13lecture1780frankenstein09SU

13lecture1780frankenstein09SU - SchoolofArtsandLetters

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1 School of Arts and Letters Atkinson Faculty of Liberal and Professional Studies Summer 2009 AK/HUMA 1780 6.0A Stories in Diverse Media Monster Obsessions: Mary Shelley's Frankenstein I am assuming, if this is your first time reading the source text for the Frankenstein story, that the novel was not exactly what you were expecting. Before reading this book, what was your association to the name Frankenstein? The monster, yes? As you no doubt noticed in your reading, the name Frankenstein does not refer to the monster with bolts in his neck. Instead, it refers to his creator (without bolts), the scientist/scholar who fashioned the fiend, as he will later be called in the novel, from an assortment of dead body parts. Gruesome. But I am also guessing that the language, the subject matter, and the characterization also were perhaps not what you expected either, or at least, not typical of what you might enjoy reading. What is with all of those sublime mountains anyway? Or, Frankenstein’s overblown and emotional responses to things? Why is it that “no one can conceive the anguish he suffers,” over and over and over again. His responses are always heightened and extreme. He is always having the most horrible experience, living the most tormented life, or creating the most hideous creature imaginable. Truth be told, Victor Frankenstein is the over dramatic, emotionally draining friend that you avoid whenever you can. You see him/her coming and you run the other way. I am guessing you might have felt while you were reading, "please, just get over it and do something."
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2 Well, part of this melodramatic or heightened response to things is a function of the time period in which the novel was written. At the start of the nineteenth century— now remember we have discussed the end of the nineteenth century quite a bit, so the people I’ll talk about today are the precursors to authors such Henry James, Oscar Wilde, and Bernard Shaw—but at the start of the nineteenth century, there was a general trend in the cultural material of the day to react against the order, rationalism, and seeming objectivity of the Enlightenment period in the eighteenth century. As the rhythms of history go, Romanticism is one of the reactionary periods, much like the Modernist. As you know, both Wilde and James were reacting against the conservative Victorians from the middle of the nineteenth century. The Romantics were rebelling against what came before them: the Age of Reason in the seventeenth and eighteenth centuries, initiated by thinkers such Immanual Kant who popularized the Latin phrase sapare aude or "dare to know." First we need to set the stage, so to speak, so you know what the Romantics were reacting against. The Enlightenment generated an intellectual movement in Western Europe that emphasized reason and science in philosophy, in the study of human culture, and the natural world. Enlightenment thinkers modeled many of their ideas on the ancient Greeks (such as Plato and Aristotle) and the Romans who grew to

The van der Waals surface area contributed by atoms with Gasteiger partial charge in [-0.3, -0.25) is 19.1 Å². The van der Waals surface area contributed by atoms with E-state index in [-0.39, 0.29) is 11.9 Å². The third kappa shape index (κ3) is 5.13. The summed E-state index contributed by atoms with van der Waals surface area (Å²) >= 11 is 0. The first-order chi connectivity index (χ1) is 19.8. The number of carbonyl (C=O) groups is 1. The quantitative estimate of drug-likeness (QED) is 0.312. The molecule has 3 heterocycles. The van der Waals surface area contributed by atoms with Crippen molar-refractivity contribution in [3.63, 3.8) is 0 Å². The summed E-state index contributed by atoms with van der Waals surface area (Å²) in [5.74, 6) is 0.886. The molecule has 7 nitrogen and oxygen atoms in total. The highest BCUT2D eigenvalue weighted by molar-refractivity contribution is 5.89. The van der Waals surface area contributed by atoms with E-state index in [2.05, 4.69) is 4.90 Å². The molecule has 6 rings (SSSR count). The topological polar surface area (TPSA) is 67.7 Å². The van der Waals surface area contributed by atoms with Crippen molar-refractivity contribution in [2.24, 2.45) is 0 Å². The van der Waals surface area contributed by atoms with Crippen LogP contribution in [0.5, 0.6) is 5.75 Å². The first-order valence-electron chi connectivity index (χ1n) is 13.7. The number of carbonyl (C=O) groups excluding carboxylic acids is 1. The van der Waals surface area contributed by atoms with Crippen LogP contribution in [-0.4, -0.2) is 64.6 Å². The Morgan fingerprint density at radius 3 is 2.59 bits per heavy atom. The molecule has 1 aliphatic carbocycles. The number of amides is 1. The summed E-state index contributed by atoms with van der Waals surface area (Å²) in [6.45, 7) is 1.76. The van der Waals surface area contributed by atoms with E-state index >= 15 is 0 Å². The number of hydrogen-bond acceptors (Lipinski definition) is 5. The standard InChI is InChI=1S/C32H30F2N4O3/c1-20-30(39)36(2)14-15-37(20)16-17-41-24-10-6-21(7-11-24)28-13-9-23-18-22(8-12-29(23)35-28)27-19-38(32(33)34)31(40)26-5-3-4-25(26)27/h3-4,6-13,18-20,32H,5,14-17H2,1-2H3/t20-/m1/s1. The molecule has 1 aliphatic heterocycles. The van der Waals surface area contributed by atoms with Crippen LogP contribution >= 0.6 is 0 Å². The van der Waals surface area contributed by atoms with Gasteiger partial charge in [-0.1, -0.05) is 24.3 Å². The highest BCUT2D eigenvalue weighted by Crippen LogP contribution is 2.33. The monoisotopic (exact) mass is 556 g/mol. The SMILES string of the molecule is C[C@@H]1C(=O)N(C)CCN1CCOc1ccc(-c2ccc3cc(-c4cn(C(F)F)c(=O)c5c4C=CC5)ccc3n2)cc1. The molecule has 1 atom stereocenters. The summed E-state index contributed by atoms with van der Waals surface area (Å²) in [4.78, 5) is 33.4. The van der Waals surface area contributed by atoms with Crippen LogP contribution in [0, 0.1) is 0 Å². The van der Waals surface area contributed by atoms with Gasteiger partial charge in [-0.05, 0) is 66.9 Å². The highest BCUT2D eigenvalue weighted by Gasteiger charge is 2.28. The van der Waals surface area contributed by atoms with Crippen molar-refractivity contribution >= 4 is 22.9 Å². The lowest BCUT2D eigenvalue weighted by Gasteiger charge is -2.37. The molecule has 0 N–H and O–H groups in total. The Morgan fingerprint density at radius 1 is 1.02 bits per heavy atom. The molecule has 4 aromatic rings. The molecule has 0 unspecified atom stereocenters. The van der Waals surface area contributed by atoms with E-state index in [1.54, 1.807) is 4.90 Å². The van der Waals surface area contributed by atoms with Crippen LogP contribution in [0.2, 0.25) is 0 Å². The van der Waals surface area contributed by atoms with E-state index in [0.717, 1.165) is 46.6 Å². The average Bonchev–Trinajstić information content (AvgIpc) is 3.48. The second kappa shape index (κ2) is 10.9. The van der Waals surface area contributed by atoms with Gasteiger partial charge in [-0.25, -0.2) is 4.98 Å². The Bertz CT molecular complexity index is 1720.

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This note was uploaded on 04/11/2010 for the course HUMA 1780 taught by Professor Eliciaclements during the Summer '09 term at York University.

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13lecture1780frankenstein09SU - SchoolofArtsandLetters

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